Masonic Mourning Piece for Reverend Ambrose Todd
In the post-Revolutionary era, academies of learning for girls proliferated in the New England landscape. Even so, the education Eunice Griswold Pinney received was rather remarkable for the day, and she was known as “a woman of uncommonly extensive reading.” Pinney’s first marriage ended in divorce. Her second marriage, to Butler Pinney in 1797, proved more stable, and it was at this time—as a mature woman rather than a schoolgirl—that she began to paint the watercolors for which she is remembered today. In this tribute to Reverend Ambrose Todd (1764–1809), the rector of St. Andrew’s Church in Simsbury from 1787 to 1799, Pinney has freely adapted the codified elements of mourning art into an original and personal composition. During his tenure Reverend Todd married the Pinneys.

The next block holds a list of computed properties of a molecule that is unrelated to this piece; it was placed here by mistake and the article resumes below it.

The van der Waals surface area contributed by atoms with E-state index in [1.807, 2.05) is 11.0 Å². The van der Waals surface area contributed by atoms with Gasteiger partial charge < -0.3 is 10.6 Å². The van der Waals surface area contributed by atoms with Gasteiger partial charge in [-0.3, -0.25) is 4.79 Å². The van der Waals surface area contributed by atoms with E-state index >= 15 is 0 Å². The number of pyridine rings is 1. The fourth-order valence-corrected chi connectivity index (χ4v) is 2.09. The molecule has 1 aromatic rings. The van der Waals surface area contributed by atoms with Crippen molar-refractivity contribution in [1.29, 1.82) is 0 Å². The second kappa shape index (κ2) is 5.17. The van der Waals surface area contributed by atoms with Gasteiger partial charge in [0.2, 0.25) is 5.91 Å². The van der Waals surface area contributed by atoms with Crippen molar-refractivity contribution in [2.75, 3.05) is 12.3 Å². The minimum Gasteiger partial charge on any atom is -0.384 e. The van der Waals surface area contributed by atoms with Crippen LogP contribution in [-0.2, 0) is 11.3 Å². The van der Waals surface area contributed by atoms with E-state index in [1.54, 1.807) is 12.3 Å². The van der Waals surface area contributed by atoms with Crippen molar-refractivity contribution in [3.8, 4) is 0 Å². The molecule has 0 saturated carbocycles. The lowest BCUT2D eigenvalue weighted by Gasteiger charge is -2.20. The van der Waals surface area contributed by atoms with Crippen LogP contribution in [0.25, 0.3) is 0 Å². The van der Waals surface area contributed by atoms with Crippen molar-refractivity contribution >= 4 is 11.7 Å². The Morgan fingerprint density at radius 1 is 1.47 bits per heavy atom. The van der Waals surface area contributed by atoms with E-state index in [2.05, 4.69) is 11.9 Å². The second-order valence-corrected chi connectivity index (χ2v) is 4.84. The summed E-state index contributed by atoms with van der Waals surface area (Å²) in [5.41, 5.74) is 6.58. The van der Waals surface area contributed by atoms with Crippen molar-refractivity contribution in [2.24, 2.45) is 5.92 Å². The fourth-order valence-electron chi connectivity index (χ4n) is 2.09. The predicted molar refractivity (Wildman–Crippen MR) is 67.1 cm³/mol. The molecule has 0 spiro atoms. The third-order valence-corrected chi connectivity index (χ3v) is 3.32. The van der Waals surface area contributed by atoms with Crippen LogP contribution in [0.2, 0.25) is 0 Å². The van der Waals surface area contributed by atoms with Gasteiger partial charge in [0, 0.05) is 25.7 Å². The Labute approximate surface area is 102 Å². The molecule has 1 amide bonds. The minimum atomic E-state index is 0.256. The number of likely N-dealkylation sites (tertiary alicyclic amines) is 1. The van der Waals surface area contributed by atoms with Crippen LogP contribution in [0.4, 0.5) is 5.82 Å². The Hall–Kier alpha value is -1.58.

Todd was inducted into the Morning Star No. 28 Lodge in East Windsor on April 4, 1798. His Masonic affiliation was important to him; his gravestone bears symbols of the fraternal order. Pinney, too, chose to replace the standard plinth, urn, and other mourning symbols with Masonic iconography. The inscription in the spandrel expresses great sorrow at Todd’s passing, not in a stock sentiment but in Pinney’s own hand and language: “The Tribut [sic] of a friend who loved the living and laments the dead.” As Scottish Lodges abhorred conformity and celebrated individuality, this personal testament would have been pleasing to Pinney’s friend.
Stacy C. Hollander, “Masonic Mourning Piece for Reverend Ambrose Todd,” exhibition label for Self-Taught Genius: Treasures from the American Folk Art Museum. Stacy C. Hollander and Valérie Rousseau, curators. New York: American Folk Art Museum, 2014.